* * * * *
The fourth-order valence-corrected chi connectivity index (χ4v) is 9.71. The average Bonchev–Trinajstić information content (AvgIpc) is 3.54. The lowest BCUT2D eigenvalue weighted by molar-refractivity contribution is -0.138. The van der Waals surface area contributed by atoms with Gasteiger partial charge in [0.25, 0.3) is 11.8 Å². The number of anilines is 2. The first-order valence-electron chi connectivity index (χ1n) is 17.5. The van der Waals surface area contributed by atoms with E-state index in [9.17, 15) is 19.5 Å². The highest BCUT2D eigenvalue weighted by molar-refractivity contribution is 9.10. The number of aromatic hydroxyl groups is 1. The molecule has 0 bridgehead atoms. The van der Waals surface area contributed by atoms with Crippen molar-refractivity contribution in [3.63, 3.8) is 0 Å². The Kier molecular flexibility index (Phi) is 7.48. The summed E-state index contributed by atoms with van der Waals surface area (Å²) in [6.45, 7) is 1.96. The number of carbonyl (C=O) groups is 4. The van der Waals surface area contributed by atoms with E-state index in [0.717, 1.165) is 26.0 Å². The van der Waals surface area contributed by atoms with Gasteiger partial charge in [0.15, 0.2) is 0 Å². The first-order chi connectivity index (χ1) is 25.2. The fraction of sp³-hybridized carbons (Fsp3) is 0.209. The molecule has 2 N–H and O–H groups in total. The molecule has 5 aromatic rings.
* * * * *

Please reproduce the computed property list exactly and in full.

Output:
The fourth-order valence-corrected chi connectivity index (χ4v) is 9.71. The average Bonchev–Trinajstić information content (AvgIpc) is 3.54. The lowest BCUT2D eigenvalue weighted by molar-refractivity contribution is -0.138. The van der Waals surface area contributed by atoms with Gasteiger partial charge in [0.25, 0.3) is 11.8 Å². The number of anilines is 2. The first-order valence-electron chi connectivity index (χ1n) is 17.5. The van der Waals surface area contributed by atoms with E-state index in [9.17, 15) is 19.5 Å². The highest BCUT2D eigenvalue weighted by molar-refractivity contribution is 9.10. The number of aromatic hydroxyl groups is 1. The molecule has 0 bridgehead atoms. The van der Waals surface area contributed by atoms with Crippen molar-refractivity contribution in [3.63, 3.8) is 0 Å². The Kier molecular flexibility index (Phi) is 7.48. The summed E-state index contributed by atoms with van der Waals surface area (Å²) in [6.45, 7) is 1.96. The number of carbonyl (C=O) groups is 4. The van der Waals surface area contributed by atoms with E-state index in [0.717, 1.165) is 26.0 Å². The van der Waals surface area contributed by atoms with Gasteiger partial charge in [0.15, 0.2) is 0 Å². The first-order chi connectivity index (χ1) is 25.2. The fraction of sp³-hybridized carbons (Fsp3) is 0.209. The molecule has 2 N–H and O–H groups in total. The molecule has 5 aromatic rings.